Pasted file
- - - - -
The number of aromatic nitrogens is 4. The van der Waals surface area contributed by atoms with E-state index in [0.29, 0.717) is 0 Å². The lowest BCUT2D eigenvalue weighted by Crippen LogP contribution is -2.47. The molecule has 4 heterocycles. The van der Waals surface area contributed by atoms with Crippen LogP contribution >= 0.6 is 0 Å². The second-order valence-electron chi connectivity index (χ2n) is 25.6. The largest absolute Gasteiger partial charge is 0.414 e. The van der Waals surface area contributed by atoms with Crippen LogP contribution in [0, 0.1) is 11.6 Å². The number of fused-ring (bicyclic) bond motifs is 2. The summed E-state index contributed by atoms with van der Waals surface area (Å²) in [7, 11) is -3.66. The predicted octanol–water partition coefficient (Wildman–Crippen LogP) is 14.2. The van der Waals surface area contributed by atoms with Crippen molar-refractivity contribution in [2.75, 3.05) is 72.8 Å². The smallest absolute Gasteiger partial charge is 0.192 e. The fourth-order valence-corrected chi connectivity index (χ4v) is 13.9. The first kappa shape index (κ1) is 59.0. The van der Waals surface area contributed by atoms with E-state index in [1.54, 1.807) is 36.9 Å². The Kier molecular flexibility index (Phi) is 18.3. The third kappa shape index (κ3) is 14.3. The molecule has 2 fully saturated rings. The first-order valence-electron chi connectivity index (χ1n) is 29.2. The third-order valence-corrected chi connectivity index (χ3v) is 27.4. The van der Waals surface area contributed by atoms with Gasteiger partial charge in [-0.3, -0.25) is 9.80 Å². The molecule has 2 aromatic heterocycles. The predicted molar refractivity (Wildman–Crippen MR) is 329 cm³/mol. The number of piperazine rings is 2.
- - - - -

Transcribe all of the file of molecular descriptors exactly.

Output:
The number of aromatic nitrogens is 4. The van der Waals surface area contributed by atoms with E-state index in [0.29, 0.717) is 0 Å². The lowest BCUT2D eigenvalue weighted by Crippen LogP contribution is -2.47. The molecule has 4 heterocycles. The van der Waals surface area contributed by atoms with Crippen LogP contribution >= 0.6 is 0 Å². The second-order valence-electron chi connectivity index (χ2n) is 25.6. The largest absolute Gasteiger partial charge is 0.414 e. The van der Waals surface area contributed by atoms with Crippen LogP contribution in [0, 0.1) is 11.6 Å². The number of fused-ring (bicyclic) bond motifs is 2. The summed E-state index contributed by atoms with van der Waals surface area (Å²) in [7, 11) is -3.66. The predicted octanol–water partition coefficient (Wildman–Crippen LogP) is 14.2. The van der Waals surface area contributed by atoms with Crippen molar-refractivity contribution in [2.75, 3.05) is 72.8 Å². The smallest absolute Gasteiger partial charge is 0.192 e. The fourth-order valence-corrected chi connectivity index (χ4v) is 13.9. The first kappa shape index (κ1) is 59.0. The van der Waals surface area contributed by atoms with E-state index in [1.54, 1.807) is 36.9 Å². The Kier molecular flexibility index (Phi) is 18.3. The third kappa shape index (κ3) is 14.3. The molecule has 2 fully saturated rings. The first-order valence-electron chi connectivity index (χ1n) is 29.2. The third-order valence-corrected chi connectivity index (χ3v) is 27.4. The van der Waals surface area contributed by atoms with Gasteiger partial charge in [-0.3, -0.25) is 9.80 Å². The molecule has 2 aromatic heterocycles. The predicted molar refractivity (Wildman–Crippen MR) is 329 cm³/mol. The number of piperazine rings is 2.